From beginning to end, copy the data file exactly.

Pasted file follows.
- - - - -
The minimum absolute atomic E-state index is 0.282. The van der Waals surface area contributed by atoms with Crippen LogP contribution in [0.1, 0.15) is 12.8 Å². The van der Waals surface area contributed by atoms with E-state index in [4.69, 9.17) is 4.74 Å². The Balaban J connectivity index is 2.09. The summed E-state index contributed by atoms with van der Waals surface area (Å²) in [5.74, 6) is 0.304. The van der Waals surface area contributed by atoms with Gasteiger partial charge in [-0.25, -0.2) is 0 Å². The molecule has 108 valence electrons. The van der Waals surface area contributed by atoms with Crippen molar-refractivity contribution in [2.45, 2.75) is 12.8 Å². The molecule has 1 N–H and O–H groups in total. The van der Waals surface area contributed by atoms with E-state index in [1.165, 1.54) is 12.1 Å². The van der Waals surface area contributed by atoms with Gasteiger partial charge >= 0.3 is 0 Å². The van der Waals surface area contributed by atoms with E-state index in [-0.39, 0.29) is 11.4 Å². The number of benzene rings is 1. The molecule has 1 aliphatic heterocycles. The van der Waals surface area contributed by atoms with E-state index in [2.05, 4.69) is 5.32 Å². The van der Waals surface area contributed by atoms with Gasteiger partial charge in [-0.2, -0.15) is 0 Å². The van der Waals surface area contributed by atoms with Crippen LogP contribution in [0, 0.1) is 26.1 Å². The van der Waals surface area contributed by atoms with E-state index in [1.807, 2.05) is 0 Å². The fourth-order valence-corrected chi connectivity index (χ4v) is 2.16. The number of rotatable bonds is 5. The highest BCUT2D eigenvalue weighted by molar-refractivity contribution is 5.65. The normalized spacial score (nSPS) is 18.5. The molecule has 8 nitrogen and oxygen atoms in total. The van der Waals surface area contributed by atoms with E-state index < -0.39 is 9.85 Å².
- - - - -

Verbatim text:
The minimum absolute atomic E-state index is 0.282. The van der Waals surface area contributed by atoms with Crippen LogP contribution in [0.1, 0.15) is 12.8 Å². The van der Waals surface area contributed by atoms with E-state index in [4.69, 9.17) is 4.74 Å². The Balaban J connectivity index is 2.09. The summed E-state index contributed by atoms with van der Waals surface area (Å²) in [5.74, 6) is 0.304. The van der Waals surface area contributed by atoms with Gasteiger partial charge in [-0.25, -0.2) is 0 Å². The molecule has 108 valence electrons. The van der Waals surface area contributed by atoms with Crippen molar-refractivity contribution in [2.45, 2.75) is 12.8 Å². The molecule has 1 N–H and O–H groups in total. The van der Waals surface area contributed by atoms with E-state index in [1.165, 1.54) is 12.1 Å². The van der Waals surface area contributed by atoms with Gasteiger partial charge >= 0.3 is 0 Å². The van der Waals surface area contributed by atoms with E-state index in [-0.39, 0.29) is 11.4 Å². The number of benzene rings is 1. The molecule has 1 aliphatic heterocycles. The van der Waals surface area contributed by atoms with E-state index in [2.05, 4.69) is 5.32 Å². The van der Waals surface area contributed by atoms with Gasteiger partial charge in [-0.2, -0.15) is 0 Å². The van der Waals surface area contributed by atoms with Crippen LogP contribution in [0, 0.1) is 26.1 Å². The van der Waals surface area contributed by atoms with E-state index in [1.807, 2.05) is 0 Å². The fourth-order valence-corrected chi connectivity index (χ4v) is 2.16. The number of rotatable bonds is 5. The highest BCUT2D eigenvalue weighted by molar-refractivity contribution is 5.65. The normalized spacial score (nSPS) is 18.5. The molecule has 8 nitrogen and oxygen atoms in total. The van der Waals surface area contributed by atoms with E-state index < -0.39 is 9.85 Å².